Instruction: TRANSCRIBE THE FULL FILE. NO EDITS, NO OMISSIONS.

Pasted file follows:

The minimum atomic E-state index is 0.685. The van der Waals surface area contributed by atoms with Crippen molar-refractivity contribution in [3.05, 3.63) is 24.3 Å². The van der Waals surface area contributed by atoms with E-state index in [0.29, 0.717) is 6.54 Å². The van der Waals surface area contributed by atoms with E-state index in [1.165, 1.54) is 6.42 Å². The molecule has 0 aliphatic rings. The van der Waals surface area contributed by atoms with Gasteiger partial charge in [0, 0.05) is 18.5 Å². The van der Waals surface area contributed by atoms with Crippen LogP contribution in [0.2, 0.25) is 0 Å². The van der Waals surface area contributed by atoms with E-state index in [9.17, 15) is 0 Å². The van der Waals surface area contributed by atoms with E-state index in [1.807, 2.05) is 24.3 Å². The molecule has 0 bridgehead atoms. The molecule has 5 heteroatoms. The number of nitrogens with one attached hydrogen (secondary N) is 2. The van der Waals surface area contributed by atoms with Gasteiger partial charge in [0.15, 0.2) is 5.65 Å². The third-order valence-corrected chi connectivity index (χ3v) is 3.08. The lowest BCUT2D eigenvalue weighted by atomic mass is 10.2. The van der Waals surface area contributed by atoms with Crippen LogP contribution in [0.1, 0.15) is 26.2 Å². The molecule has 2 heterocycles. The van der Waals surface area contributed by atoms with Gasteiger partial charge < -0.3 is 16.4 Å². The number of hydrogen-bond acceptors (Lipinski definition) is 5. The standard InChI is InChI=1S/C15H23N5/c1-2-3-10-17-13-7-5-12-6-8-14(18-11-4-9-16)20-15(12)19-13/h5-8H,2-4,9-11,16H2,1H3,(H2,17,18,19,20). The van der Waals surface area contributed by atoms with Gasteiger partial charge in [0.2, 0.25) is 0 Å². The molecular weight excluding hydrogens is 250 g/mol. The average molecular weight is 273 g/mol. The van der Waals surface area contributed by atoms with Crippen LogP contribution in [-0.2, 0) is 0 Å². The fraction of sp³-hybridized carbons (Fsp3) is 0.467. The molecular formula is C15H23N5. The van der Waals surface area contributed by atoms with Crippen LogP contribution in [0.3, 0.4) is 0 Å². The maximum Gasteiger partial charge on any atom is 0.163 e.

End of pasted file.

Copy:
The minimum atomic E-state index is 0.685. The van der Waals surface area contributed by atoms with Crippen molar-refractivity contribution in [3.05, 3.63) is 24.3 Å². The van der Waals surface area contributed by atoms with E-state index in [0.29, 0.717) is 6.54 Å². The van der Waals surface area contributed by atoms with E-state index in [1.165, 1.54) is 6.42 Å². The molecule has 0 aliphatic rings. The van der Waals surface area contributed by atoms with Gasteiger partial charge in [0, 0.05) is 18.5 Å². The van der Waals surface area contributed by atoms with Crippen LogP contribution in [0.2, 0.25) is 0 Å². The van der Waals surface area contributed by atoms with E-state index in [9.17, 15) is 0 Å². The van der Waals surface area contributed by atoms with E-state index in [1.807, 2.05) is 24.3 Å². The molecule has 0 bridgehead atoms. The molecule has 5 heteroatoms. The number of nitrogens with one attached hydrogen (secondary N) is 2. The van der Waals surface area contributed by atoms with Gasteiger partial charge in [0.15, 0.2) is 5.65 Å². The third-order valence-corrected chi connectivity index (χ3v) is 3.08. The lowest BCUT2D eigenvalue weighted by atomic mass is 10.2. The van der Waals surface area contributed by atoms with Crippen LogP contribution in [0.1, 0.15) is 26.2 Å². The molecule has 2 heterocycles. The van der Waals surface area contributed by atoms with Gasteiger partial charge < -0.3 is 16.4 Å². The number of hydrogen-bond acceptors (Lipinski definition) is 5. The standard InChI is InChI=1S/C15H23N5/c1-2-3-10-17-13-7-5-12-6-8-14(18-11-4-9-16)20-15(12)19-13/h5-8H,2-4,9-11,16H2,1H3,(H2,17,18,19,20). The van der Waals surface area contributed by atoms with Gasteiger partial charge in [0.2, 0.25) is 0 Å². The molecular weight excluding hydrogens is 250 g/mol. The average molecular weight is 273 g/mol. The van der Waals surface area contributed by atoms with Crippen LogP contribution in [-0.2, 0) is 0 Å². The fraction of sp³-hybridized carbons (Fsp3) is 0.467. The molecular formula is C15H23N5. The van der Waals surface area contributed by atoms with Crippen LogP contribution in [0.3, 0.4) is 0 Å². The maximum Gasteiger partial charge on any atom is 0.163 e.